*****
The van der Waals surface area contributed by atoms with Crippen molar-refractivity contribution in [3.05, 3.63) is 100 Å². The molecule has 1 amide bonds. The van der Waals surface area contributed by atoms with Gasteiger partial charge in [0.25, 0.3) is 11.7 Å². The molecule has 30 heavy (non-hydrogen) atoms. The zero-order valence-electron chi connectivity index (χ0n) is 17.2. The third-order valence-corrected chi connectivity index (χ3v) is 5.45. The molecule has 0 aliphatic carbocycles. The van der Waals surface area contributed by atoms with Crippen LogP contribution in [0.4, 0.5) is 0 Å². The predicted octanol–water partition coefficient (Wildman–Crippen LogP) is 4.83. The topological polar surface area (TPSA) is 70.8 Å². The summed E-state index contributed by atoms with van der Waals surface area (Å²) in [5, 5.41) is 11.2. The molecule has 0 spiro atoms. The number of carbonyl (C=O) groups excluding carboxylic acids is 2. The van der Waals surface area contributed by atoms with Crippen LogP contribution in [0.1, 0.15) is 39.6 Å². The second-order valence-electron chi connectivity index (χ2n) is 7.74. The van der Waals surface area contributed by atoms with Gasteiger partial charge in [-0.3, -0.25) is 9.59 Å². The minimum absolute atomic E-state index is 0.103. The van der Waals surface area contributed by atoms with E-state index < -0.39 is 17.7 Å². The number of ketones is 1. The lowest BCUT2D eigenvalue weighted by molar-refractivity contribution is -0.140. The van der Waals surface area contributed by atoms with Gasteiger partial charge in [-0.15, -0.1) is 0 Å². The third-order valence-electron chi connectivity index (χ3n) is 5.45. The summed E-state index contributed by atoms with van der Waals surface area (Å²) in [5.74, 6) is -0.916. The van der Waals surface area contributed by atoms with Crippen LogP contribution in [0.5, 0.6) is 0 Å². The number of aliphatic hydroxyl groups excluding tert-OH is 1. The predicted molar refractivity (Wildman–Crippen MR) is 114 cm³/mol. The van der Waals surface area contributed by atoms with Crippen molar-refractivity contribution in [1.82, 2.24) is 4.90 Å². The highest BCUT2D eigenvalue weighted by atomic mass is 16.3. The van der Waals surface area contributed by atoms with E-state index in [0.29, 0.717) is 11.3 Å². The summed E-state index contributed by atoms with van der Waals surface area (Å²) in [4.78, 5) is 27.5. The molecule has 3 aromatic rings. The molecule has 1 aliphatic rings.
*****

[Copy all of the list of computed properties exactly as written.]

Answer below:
The van der Waals surface area contributed by atoms with Crippen molar-refractivity contribution in [3.05, 3.63) is 100 Å². The molecule has 1 amide bonds. The van der Waals surface area contributed by atoms with Gasteiger partial charge in [0.25, 0.3) is 11.7 Å². The molecule has 30 heavy (non-hydrogen) atoms. The zero-order valence-electron chi connectivity index (χ0n) is 17.2. The third-order valence-corrected chi connectivity index (χ3v) is 5.45. The molecule has 0 aliphatic carbocycles. The van der Waals surface area contributed by atoms with Crippen LogP contribution in [0.4, 0.5) is 0 Å². The predicted octanol–water partition coefficient (Wildman–Crippen LogP) is 4.83. The topological polar surface area (TPSA) is 70.8 Å². The summed E-state index contributed by atoms with van der Waals surface area (Å²) in [5, 5.41) is 11.2. The molecule has 0 spiro atoms. The number of carbonyl (C=O) groups excluding carboxylic acids is 2. The van der Waals surface area contributed by atoms with Crippen LogP contribution in [0.1, 0.15) is 39.6 Å². The second-order valence-electron chi connectivity index (χ2n) is 7.74. The van der Waals surface area contributed by atoms with Gasteiger partial charge in [-0.3, -0.25) is 9.59 Å². The minimum absolute atomic E-state index is 0.103. The van der Waals surface area contributed by atoms with E-state index < -0.39 is 17.7 Å². The number of ketones is 1. The lowest BCUT2D eigenvalue weighted by molar-refractivity contribution is -0.140. The van der Waals surface area contributed by atoms with Gasteiger partial charge in [-0.15, -0.1) is 0 Å². The third-order valence-electron chi connectivity index (χ3n) is 5.45. The summed E-state index contributed by atoms with van der Waals surface area (Å²) in [5.74, 6) is -0.916. The van der Waals surface area contributed by atoms with Crippen LogP contribution in [0.5, 0.6) is 0 Å². The number of aliphatic hydroxyl groups excluding tert-OH is 1. The predicted molar refractivity (Wildman–Crippen MR) is 114 cm³/mol. The van der Waals surface area contributed by atoms with Crippen molar-refractivity contribution in [1.82, 2.24) is 4.90 Å². The highest BCUT2D eigenvalue weighted by atomic mass is 16.3. The van der Waals surface area contributed by atoms with E-state index in [0.29, 0.717) is 11.3 Å². The summed E-state index contributed by atoms with van der Waals surface area (Å²) in [4.78, 5) is 27.5. The molecule has 3 aromatic rings. The molecule has 1 aliphatic rings.